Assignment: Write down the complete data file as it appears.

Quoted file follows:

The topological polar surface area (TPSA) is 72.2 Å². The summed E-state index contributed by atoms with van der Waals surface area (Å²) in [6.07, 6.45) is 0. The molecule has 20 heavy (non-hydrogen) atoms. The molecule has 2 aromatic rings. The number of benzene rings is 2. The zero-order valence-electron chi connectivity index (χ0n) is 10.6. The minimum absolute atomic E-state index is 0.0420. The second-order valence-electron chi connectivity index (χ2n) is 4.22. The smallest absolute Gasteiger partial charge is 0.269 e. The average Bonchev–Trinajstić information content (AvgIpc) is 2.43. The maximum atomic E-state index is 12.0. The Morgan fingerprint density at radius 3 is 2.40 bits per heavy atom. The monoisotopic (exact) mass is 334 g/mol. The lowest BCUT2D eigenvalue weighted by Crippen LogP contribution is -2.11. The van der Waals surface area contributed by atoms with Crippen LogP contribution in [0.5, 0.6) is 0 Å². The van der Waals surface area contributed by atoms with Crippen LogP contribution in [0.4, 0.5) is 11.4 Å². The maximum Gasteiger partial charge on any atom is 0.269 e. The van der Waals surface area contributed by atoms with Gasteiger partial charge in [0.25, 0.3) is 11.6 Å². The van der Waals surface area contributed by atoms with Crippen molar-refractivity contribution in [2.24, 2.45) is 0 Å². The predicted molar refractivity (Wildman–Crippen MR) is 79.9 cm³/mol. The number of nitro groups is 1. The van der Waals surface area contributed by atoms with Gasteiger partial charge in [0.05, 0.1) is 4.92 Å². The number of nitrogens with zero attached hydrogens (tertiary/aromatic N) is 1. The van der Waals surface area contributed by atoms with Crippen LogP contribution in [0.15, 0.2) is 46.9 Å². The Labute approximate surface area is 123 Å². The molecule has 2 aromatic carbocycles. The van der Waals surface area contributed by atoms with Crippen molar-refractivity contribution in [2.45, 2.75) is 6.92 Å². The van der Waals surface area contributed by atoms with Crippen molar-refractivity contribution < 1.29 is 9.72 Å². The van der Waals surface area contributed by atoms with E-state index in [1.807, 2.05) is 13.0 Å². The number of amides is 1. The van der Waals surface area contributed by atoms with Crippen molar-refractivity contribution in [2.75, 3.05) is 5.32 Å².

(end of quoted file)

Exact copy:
The topological polar surface area (TPSA) is 72.2 Å². The summed E-state index contributed by atoms with van der Waals surface area (Å²) in [6.07, 6.45) is 0. The molecule has 20 heavy (non-hydrogen) atoms. The molecule has 2 aromatic rings. The number of benzene rings is 2. The zero-order valence-electron chi connectivity index (χ0n) is 10.6. The minimum absolute atomic E-state index is 0.0420. The second-order valence-electron chi connectivity index (χ2n) is 4.22. The smallest absolute Gasteiger partial charge is 0.269 e. The average Bonchev–Trinajstić information content (AvgIpc) is 2.43. The maximum atomic E-state index is 12.0. The Morgan fingerprint density at radius 3 is 2.40 bits per heavy atom. The monoisotopic (exact) mass is 334 g/mol. The lowest BCUT2D eigenvalue weighted by Crippen LogP contribution is -2.11. The van der Waals surface area contributed by atoms with Crippen LogP contribution in [0.5, 0.6) is 0 Å². The van der Waals surface area contributed by atoms with Crippen LogP contribution in [0.4, 0.5) is 11.4 Å². The maximum Gasteiger partial charge on any atom is 0.269 e. The van der Waals surface area contributed by atoms with Gasteiger partial charge in [0.25, 0.3) is 11.6 Å². The van der Waals surface area contributed by atoms with Crippen molar-refractivity contribution in [2.24, 2.45) is 0 Å². The predicted molar refractivity (Wildman–Crippen MR) is 79.9 cm³/mol. The number of nitro groups is 1. The van der Waals surface area contributed by atoms with Gasteiger partial charge in [0.05, 0.1) is 4.92 Å². The number of nitrogens with zero attached hydrogens (tertiary/aromatic N) is 1. The van der Waals surface area contributed by atoms with Crippen LogP contribution in [0.15, 0.2) is 46.9 Å². The Labute approximate surface area is 123 Å². The molecule has 2 aromatic carbocycles. The van der Waals surface area contributed by atoms with Crippen molar-refractivity contribution in [2.45, 2.75) is 6.92 Å². The van der Waals surface area contributed by atoms with Crippen molar-refractivity contribution < 1.29 is 9.72 Å². The van der Waals surface area contributed by atoms with E-state index in [1.807, 2.05) is 13.0 Å². The number of amides is 1. The van der Waals surface area contributed by atoms with Crippen molar-refractivity contribution in [2.75, 3.05) is 5.32 Å².